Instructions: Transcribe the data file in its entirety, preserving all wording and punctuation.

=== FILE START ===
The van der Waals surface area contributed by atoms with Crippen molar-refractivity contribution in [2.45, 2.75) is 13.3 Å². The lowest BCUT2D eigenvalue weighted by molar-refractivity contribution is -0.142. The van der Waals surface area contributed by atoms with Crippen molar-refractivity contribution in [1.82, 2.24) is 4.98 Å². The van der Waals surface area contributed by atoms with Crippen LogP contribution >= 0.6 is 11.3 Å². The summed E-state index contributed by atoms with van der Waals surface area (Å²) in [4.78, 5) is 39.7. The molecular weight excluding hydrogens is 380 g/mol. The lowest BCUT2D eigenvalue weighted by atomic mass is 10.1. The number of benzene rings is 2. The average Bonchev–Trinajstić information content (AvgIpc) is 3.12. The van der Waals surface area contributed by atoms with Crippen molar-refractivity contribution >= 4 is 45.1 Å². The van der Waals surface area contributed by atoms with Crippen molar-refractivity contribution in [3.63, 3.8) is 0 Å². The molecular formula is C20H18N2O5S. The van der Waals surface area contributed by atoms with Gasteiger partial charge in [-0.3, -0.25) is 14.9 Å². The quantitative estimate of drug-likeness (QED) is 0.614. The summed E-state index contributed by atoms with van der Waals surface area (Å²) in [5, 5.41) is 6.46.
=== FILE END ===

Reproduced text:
The van der Waals surface area contributed by atoms with Crippen molar-refractivity contribution in [2.45, 2.75) is 13.3 Å². The lowest BCUT2D eigenvalue weighted by molar-refractivity contribution is -0.142. The van der Waals surface area contributed by atoms with Crippen molar-refractivity contribution in [1.82, 2.24) is 4.98 Å². The van der Waals surface area contributed by atoms with Crippen LogP contribution >= 0.6 is 11.3 Å². The summed E-state index contributed by atoms with van der Waals surface area (Å²) in [4.78, 5) is 39.7. The molecular weight excluding hydrogens is 380 g/mol. The lowest BCUT2D eigenvalue weighted by atomic mass is 10.1. The number of benzene rings is 2. The average Bonchev–Trinajstić information content (AvgIpc) is 3.12. The van der Waals surface area contributed by atoms with Crippen molar-refractivity contribution >= 4 is 45.1 Å². The van der Waals surface area contributed by atoms with Crippen molar-refractivity contribution in [3.63, 3.8) is 0 Å². The molecular formula is C20H18N2O5S. The van der Waals surface area contributed by atoms with Gasteiger partial charge in [-0.3, -0.25) is 14.9 Å². The quantitative estimate of drug-likeness (QED) is 0.614. The summed E-state index contributed by atoms with van der Waals surface area (Å²) in [5, 5.41) is 6.46.